“We have a new generation of clients we have to appeal to. The industry has been far too frugal in spending on tech and we have to appeal to the next gen’s customer experience. We are doing a lot of work on our hybrid offering. We have to do that,” he said.
“We are very clear that we are an integrated wealth manager, meaning we provide both investment management and financial planning services for our clients. Our clients are facing ever more complex investing and financial planning challenges and we focus on delivering the blend of specialist expertise they need under one roof,” Esfandi continued.
“We’re really ambitious about building our hybrid model – enabling clients to select the combination of digital self-service (such as electronic onboarding or suitability paperwork) and personalised guidance from a wealth manager that is right for them,” he said.
“CGWM’s specialisms appeal to a broad range of clients, whether that’s our UK small cap equity expertise, our US service, our ESG portfolio service, global equities or the inflation plus service we will soon bring on from Punter Southall Wealth. From acquiring firms like Punter Southall Wealth and Adam & Co we are able to broaden our specialist areas,” Esfandi continued.
A large challenge for wealth managers is framing clients’ expectations, especially in times when inflation erodes wealth.
“It's about honesty and good communication. For all wealth managers, the prospective scope for returns is narrowing. This is against the backdrop of high inflation, increasing interest rates and the economy facing a few tough years ahead. That said, the need for financial planning and investment management solutions has never been greater – and we remain calm and focused on steering our clients through these difficult times,” Esfandi said. “Being open and informative is the only approach to have with clients – we hold regular client webinars with our team of experts and produce a lot of accessible content that explains to clients what is happening in the markets and why. We need to provide them with the reassurance that although we are experiencing volatility, their money is in safe hands.”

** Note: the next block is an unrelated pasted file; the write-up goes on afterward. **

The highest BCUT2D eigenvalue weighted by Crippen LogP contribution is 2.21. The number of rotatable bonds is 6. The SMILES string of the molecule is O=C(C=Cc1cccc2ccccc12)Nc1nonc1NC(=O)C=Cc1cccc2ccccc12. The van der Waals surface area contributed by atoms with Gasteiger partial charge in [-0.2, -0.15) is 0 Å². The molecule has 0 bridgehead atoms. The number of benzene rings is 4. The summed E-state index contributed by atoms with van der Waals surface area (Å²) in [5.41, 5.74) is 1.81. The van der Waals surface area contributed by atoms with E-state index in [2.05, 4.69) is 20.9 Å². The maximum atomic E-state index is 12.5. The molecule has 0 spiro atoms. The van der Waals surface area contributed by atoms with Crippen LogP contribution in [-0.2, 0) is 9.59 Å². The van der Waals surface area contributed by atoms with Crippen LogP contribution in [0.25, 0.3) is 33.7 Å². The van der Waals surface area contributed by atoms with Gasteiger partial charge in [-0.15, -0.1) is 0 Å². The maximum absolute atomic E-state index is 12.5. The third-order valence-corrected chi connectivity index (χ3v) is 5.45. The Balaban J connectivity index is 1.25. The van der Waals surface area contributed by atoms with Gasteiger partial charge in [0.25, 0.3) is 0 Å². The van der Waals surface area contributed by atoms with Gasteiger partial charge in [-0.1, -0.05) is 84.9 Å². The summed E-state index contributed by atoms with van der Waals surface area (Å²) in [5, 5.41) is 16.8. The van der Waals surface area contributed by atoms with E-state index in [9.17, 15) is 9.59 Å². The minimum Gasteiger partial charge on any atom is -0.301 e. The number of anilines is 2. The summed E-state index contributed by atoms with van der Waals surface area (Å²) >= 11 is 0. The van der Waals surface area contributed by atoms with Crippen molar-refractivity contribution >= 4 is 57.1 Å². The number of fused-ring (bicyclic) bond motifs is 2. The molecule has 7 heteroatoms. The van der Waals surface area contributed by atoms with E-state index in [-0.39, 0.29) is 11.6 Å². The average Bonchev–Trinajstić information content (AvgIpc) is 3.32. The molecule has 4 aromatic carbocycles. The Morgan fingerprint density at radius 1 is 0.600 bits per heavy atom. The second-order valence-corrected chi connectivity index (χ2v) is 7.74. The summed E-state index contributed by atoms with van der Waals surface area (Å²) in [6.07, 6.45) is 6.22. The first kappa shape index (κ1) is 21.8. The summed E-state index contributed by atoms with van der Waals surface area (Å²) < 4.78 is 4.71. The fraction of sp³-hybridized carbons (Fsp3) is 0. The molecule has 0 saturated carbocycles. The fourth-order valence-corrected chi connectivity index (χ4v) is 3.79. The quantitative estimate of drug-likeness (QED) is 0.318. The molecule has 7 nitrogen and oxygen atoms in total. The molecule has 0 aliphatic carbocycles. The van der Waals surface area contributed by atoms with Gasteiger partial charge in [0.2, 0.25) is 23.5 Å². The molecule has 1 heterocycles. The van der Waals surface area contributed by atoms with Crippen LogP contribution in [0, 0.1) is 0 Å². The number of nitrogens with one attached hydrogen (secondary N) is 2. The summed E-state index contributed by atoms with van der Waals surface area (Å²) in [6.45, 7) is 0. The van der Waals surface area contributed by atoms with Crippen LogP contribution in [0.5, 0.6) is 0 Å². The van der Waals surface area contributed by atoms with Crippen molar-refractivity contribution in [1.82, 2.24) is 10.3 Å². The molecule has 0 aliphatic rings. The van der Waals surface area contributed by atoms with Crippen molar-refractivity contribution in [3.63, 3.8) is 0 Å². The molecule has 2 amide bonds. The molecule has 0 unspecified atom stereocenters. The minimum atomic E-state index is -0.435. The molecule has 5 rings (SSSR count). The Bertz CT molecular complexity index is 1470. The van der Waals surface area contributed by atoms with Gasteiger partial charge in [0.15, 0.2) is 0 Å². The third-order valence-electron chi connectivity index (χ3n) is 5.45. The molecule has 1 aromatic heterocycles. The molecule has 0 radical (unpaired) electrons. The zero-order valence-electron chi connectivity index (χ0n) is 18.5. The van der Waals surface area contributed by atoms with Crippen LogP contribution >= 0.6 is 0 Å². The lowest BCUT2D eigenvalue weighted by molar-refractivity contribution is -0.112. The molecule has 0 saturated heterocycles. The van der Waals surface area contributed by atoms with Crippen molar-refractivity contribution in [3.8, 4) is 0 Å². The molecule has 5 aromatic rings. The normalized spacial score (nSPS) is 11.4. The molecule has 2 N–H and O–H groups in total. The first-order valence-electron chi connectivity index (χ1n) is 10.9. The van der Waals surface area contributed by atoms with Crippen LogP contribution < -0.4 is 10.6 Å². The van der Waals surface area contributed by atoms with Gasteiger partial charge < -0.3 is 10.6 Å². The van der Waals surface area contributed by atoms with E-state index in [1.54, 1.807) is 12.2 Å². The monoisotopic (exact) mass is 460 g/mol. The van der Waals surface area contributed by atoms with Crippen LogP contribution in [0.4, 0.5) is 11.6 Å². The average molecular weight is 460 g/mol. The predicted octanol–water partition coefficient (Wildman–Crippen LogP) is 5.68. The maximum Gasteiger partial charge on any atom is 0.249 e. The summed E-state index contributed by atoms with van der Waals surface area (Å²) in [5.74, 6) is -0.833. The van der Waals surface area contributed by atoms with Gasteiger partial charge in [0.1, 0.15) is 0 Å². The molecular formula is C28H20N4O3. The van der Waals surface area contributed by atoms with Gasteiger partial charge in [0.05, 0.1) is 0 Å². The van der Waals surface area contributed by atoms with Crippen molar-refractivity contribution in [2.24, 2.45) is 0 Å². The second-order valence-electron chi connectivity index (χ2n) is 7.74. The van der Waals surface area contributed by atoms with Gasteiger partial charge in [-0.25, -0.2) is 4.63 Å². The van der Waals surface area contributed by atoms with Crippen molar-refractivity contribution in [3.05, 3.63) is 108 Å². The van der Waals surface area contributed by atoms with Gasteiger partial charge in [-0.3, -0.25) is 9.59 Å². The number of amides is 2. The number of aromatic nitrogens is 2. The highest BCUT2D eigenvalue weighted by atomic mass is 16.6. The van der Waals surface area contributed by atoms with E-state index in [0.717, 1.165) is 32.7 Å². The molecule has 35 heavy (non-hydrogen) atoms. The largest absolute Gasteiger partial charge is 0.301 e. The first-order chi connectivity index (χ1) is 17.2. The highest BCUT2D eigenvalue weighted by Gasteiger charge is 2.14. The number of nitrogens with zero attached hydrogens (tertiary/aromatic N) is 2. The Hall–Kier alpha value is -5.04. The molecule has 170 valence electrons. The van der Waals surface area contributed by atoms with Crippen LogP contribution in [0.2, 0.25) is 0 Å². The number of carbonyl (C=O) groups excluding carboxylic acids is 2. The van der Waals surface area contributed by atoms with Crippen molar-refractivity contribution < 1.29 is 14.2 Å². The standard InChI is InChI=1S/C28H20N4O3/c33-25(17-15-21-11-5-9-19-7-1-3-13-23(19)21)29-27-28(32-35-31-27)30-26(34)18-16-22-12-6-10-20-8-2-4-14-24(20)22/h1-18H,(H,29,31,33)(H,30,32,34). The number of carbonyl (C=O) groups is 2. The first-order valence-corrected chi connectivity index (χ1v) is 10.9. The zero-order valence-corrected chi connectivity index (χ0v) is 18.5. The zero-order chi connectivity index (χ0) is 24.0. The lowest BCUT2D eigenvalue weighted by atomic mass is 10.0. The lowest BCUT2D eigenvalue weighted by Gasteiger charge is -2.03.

“I think if I could go back in time, I might have invested more in technology a bit sooner and accelerated the expansion of our financial planning business earlier. It would have been nice to have a crystal ball to predict just how pivotal financial planning would be for us. But we’re in a good space now and are set to double the size of our financial planning team when Punter Southall Wealth comes on board,” he said.
Esfandi is in expansion mode. The Middle East came up in the conversation.
"Our international funds business is doing really well and we have had good traction in the Middle East. With that in mind, we are exploring the concept of expanding our footprint in the region – nothing is set in stone, but we consider it to be a growth area,” Esfandi added.
The wealth management sector in the UK is consolidating, with more deals likely – although some transaction momentum appears to have peaked for the time being, the CEO of says.
WealthBriefing asked Esfandi what he might have done differently with the benefit of hindsight.